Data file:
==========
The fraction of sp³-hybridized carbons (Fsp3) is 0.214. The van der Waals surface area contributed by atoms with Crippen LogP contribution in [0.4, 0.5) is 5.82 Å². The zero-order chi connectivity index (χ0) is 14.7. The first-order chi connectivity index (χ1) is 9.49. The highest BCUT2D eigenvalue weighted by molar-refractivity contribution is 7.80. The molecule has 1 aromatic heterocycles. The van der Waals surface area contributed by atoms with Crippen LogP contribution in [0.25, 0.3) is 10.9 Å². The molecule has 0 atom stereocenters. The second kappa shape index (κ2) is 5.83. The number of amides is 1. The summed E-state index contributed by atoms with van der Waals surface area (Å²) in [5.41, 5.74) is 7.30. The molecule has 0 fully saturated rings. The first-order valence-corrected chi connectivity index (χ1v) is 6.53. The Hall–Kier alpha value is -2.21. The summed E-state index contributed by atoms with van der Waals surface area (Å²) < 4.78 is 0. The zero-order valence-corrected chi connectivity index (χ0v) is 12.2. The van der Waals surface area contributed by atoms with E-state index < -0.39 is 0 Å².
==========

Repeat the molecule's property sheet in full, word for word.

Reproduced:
The fraction of sp³-hybridized carbons (Fsp3) is 0.214. The van der Waals surface area contributed by atoms with Crippen LogP contribution in [0.4, 0.5) is 5.82 Å². The zero-order chi connectivity index (χ0) is 14.7. The first-order chi connectivity index (χ1) is 9.49. The highest BCUT2D eigenvalue weighted by molar-refractivity contribution is 7.80. The molecule has 1 aromatic heterocycles. The van der Waals surface area contributed by atoms with Crippen LogP contribution in [0.25, 0.3) is 10.9 Å². The molecule has 0 atom stereocenters. The second kappa shape index (κ2) is 5.83. The number of amides is 1. The summed E-state index contributed by atoms with van der Waals surface area (Å²) in [5.41, 5.74) is 7.30. The molecule has 0 fully saturated rings. The first-order valence-corrected chi connectivity index (χ1v) is 6.53. The Hall–Kier alpha value is -2.21. The summed E-state index contributed by atoms with van der Waals surface area (Å²) < 4.78 is 0. The zero-order valence-corrected chi connectivity index (χ0v) is 12.2. The van der Waals surface area contributed by atoms with E-state index < -0.39 is 0 Å².